Aerial Drone Photogrammetry | February Mapping Blog | Part 2
Louisiana Helicam writes monthly publication articles regarding drone/UAV/UAS usage in the pulp and paper industry. The February 2017 article is contained below:
In last month’s article, we got a brief overview of Photogrammetry and how it is used for various applications. This month’s article will demonstrate the process that was used for a local church construction project.
Step 1: Gather Aerial Imagery
Gathering the aerial image collection is the first step in the process. There are many different types of drones, cameras, flight grid apps, and trigger control methods. We won’t go into those details since the end result should involve images with adequate overlap regarding of what equipment is used. Final output quality requirements will determine the amount of image overlap to be obtained during the shooting process. Remember, last month’s article stated that Photogrammetry is the creation of a 3D model from a combination of many 2D images.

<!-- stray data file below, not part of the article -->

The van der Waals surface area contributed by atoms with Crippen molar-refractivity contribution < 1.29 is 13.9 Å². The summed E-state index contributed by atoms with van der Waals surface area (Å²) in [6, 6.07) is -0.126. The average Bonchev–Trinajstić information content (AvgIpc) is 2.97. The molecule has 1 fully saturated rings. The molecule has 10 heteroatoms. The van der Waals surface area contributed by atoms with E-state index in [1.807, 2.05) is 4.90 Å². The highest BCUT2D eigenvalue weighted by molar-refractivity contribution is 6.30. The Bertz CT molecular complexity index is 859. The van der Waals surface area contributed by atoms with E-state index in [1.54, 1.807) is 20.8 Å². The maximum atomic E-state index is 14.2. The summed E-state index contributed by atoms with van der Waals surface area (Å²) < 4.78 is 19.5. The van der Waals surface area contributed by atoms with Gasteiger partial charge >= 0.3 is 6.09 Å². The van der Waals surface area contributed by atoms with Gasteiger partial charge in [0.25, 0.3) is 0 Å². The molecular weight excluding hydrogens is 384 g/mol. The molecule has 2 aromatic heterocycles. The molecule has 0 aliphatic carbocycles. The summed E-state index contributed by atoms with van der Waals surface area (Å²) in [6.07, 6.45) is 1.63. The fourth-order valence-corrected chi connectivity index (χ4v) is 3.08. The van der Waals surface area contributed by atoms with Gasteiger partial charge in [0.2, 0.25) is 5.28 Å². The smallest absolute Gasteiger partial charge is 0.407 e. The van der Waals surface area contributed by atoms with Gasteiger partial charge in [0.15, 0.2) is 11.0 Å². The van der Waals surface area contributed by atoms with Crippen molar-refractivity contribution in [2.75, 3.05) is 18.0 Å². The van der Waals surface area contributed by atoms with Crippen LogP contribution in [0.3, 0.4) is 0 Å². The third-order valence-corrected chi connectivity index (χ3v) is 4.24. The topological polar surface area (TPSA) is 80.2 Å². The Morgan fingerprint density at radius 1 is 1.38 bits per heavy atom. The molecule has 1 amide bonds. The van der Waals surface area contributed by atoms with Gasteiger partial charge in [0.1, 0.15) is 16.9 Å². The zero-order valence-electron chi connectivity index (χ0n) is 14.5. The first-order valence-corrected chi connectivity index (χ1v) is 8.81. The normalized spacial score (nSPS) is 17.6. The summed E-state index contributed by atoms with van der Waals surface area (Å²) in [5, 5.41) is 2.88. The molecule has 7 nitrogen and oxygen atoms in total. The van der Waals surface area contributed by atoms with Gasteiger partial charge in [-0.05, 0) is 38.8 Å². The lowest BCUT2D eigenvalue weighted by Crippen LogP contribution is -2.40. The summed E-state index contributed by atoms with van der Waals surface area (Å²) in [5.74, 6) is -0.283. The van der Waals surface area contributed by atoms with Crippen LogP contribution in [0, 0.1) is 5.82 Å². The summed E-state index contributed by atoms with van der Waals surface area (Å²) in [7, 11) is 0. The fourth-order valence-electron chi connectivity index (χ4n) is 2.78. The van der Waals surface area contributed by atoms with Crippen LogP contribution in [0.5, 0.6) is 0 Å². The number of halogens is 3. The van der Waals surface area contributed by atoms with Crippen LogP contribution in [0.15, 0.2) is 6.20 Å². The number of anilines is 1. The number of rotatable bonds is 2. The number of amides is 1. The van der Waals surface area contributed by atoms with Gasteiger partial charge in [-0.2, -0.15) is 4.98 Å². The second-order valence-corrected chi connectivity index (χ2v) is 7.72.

Step 2: Stitch the Images Together
Now that we’ve gathered a good image collection in the field, we’ll now use Pix4D to stitch the images together. This process will create the Densified Point Cloud.
Note the 3D component that displays contours and cut/fill areas:
Step 3: Include Surveyed Ground Control Points
Although GPS location information is often included in each image’s EXIF data, it typically isn’t very accurate. This is the reason surveyed ground control points (GCP’s) are often required to “truth” the 3D model to reality.
Control point data can be imported from a “points” file or manually entered into the program:
The survey crew provided us with a paving and grading plan that included accurate ground control points. From this information, we’re able to enter the information for six ground control points:
Step 4: Re-optimize the Project
The project needs to be re-optimized after the inclusion of ground control points. Now that the model has been “truthed”, we are ready to generate the final outputs.
Pix4D can output 3D information to be used in a number of CAD-based programs.
The following is a list of example uses:
For our example, the client used the model to generate an accurate cut/fill model for earthmoving purposes:
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